Trudeau announces $2B to support B.C. housing projects

21 February 2024
Trudeau announces B to support B.C. housing projects

Premier says prime minister has taken note of the province’s initiatives to increase stock, affordability.

The federal government has committed $2 billion to help finance B.C. Builds, a new program aimed at constructing thousands of rental homes on underused public land, which would then be available to middle-income earners in those communities.

Prime Minister Justin Trudeau announced the funds at a news conference alongside B.C. Premier David Eby and Vancouver Mayor Ken Sim in Vancouver on Tuesday morning.

Trudeau called the provincial housing plan “ambitious and fundamentally practical” and said the additional federal financing will help create another 8,000 to 10,000 new homes.

The money comes on top of $2 billion in low-cost provincial financing to fast-track affordable rental developments on government-, community- and non-profit-owned and underused land.

The province is also committing $950 million to build rental homes under the B.C. Builds program, which aims to bring down building costs, speed up the development process and offer low-cost land, financing and grants.

Eby said the additional federal funding will be “transformational,” while Trudeau praised Eby’s government for its work through several programs announced in the past six months that aim to help provide housing in areas where many residents struggle to acquire and pay for adequate shelter.

“Thank you for stepping up with such a strong vision on the provincial side, understanding what is good for B.C. ends up being good for the entire country,” Trudeau said at the news conference.

Hamish Telford, an associate professor of political science at the University of the Fraser Valley, said governments across Canada are focused on the housing issue and it’s no surprise Trudeau is doing news conferences with Eby about the matter.

“They have a common electorate particularly in the Lower Mainland area … so I think those two orders of government do want to co-operate on this important issue.”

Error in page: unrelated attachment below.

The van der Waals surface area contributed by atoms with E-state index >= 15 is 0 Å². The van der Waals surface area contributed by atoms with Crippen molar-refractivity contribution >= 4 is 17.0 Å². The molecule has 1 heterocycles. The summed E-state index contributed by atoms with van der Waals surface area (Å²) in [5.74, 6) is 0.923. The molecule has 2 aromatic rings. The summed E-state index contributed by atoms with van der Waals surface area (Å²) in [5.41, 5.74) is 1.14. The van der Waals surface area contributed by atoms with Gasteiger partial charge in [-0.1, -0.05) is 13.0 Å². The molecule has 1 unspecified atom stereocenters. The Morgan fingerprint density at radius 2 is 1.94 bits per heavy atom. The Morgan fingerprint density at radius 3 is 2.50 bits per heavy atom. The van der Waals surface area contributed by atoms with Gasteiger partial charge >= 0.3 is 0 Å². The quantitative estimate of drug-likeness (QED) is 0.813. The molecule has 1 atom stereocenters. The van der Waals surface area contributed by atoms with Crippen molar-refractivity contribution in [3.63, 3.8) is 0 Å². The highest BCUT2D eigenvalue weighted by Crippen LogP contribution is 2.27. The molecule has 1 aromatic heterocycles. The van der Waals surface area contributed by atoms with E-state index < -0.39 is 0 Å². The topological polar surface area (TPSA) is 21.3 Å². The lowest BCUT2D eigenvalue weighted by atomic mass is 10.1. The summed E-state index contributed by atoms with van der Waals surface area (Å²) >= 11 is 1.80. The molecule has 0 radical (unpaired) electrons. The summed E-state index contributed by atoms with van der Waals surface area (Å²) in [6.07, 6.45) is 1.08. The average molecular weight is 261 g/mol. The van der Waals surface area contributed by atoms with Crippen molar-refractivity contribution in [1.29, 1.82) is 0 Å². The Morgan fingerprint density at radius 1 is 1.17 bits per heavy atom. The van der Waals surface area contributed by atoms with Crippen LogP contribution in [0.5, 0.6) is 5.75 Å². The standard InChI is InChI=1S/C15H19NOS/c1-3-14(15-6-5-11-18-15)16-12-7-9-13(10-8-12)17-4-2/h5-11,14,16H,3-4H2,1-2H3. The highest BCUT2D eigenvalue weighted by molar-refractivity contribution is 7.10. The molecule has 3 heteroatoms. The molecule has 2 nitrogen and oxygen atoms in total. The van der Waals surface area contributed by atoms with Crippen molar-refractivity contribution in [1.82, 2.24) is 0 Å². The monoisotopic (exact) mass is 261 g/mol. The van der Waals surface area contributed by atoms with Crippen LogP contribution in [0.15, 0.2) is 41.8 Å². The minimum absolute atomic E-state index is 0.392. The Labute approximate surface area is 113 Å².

The province has so far identified 20 sites for possible construction.

The new homes will be available to families based on their income on a community-by-community basis, Trudeau said, calling it “truly targeted for the middle class.”

The B.C. Builds program promises to use lower government borrowing rates to offer financing and grants to bring down construction costs. The province says a team will help “streamline approvals” to have projects completed within 12 to 18 months.

It says renters will be “income tested” when they move in to one of the buildings with the aim of spending no more than 30 per cent of their income on rent.

Cost of living focus of throne speech

Trudeau’s announcement comes as provincial policymakers return to the legislature for the throne speech to begin the spring legislative session.

The premier has said the upcoming session will see his government table 20 pieces of new legislation and a budget focused on helping families facing the high cost of living.

The provincial government passed legislation last fall to restrict short-term rentals and build more housing around public transit areas, and housing is expected to be a major focus again this spring.

During the throne speech Tuesday, Lt.-Gov. Janet Austin said the B.C. Builds program would move ahead with full force this year.

“These homes will also be built faster with more efficient provincial and local government approvals,” Austin told the legislature.

“And they will be income tested, designed for middle-class people who keep our communities working. Think of homes connected to schools or on top of community centres and libraries.”

Opposition B.C. United Leader Kevin Falcon said the government’s housing plans have come without any focus on outcomes or results.

“The reality is much different than what we’re hearing here, with all these flowery words,” he said at a news conference. “We made it clear, if you want more affordable housing, make it less expensive. We don’t want to see more high housing prices. We don’t want to see more higher rents.”

Green Party Leader Sonia Furstenau said the throne speech did not address the mounting issue in B.C. that the gap between rich and poor keeps getting wider.

“Once again from the B.C. NDP, we see a lack of strategy, a lack of action, a lack of accountability for their spending,” she said in a statement. “There’s nothing tying all of this together.”

Source: cbc

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